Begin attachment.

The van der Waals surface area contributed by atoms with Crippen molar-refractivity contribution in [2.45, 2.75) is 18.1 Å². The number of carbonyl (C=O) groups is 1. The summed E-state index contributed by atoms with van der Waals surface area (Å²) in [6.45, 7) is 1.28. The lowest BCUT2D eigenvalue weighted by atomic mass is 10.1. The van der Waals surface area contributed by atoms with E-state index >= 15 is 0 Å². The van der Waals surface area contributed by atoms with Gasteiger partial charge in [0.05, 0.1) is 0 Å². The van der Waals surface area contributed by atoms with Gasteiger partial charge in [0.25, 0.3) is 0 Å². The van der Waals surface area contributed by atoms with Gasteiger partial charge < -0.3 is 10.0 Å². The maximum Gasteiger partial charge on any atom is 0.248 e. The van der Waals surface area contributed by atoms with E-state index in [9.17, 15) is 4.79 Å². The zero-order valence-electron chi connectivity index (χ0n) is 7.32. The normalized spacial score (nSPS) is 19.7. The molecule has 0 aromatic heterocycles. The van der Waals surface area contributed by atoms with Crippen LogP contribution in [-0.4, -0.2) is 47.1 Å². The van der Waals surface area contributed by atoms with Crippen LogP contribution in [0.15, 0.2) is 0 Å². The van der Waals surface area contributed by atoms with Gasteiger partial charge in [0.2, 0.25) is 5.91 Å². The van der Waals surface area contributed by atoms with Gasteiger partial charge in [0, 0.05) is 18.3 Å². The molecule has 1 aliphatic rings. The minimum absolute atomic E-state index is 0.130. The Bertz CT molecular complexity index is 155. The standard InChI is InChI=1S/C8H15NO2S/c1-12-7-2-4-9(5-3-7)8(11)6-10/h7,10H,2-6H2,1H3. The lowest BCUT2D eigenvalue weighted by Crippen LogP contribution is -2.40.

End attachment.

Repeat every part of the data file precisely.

The van der Waals surface area contributed by atoms with Crippen molar-refractivity contribution in [2.45, 2.75) is 18.1 Å². The number of carbonyl (C=O) groups is 1. The summed E-state index contributed by atoms with van der Waals surface area (Å²) in [6.45, 7) is 1.28. The lowest BCUT2D eigenvalue weighted by atomic mass is 10.1. The van der Waals surface area contributed by atoms with E-state index >= 15 is 0 Å². The van der Waals surface area contributed by atoms with Gasteiger partial charge in [0.05, 0.1) is 0 Å². The van der Waals surface area contributed by atoms with Gasteiger partial charge in [0.25, 0.3) is 0 Å². The van der Waals surface area contributed by atoms with Gasteiger partial charge < -0.3 is 10.0 Å². The maximum Gasteiger partial charge on any atom is 0.248 e. The van der Waals surface area contributed by atoms with E-state index in [9.17, 15) is 4.79 Å². The zero-order valence-electron chi connectivity index (χ0n) is 7.32. The normalized spacial score (nSPS) is 19.7. The molecule has 0 aromatic heterocycles. The van der Waals surface area contributed by atoms with Crippen LogP contribution in [-0.4, -0.2) is 47.1 Å². The van der Waals surface area contributed by atoms with Crippen LogP contribution in [0.15, 0.2) is 0 Å². The van der Waals surface area contributed by atoms with Gasteiger partial charge in [0.2, 0.25) is 5.91 Å². The van der Waals surface area contributed by atoms with Gasteiger partial charge in [0, 0.05) is 18.3 Å². The molecule has 1 aliphatic rings. The minimum absolute atomic E-state index is 0.130. The Bertz CT molecular complexity index is 155. The standard InChI is InChI=1S/C8H15NO2S/c1-12-7-2-4-9(5-3-7)8(11)6-10/h7,10H,2-6H2,1H3. The lowest BCUT2D eigenvalue weighted by Crippen LogP contribution is -2.40.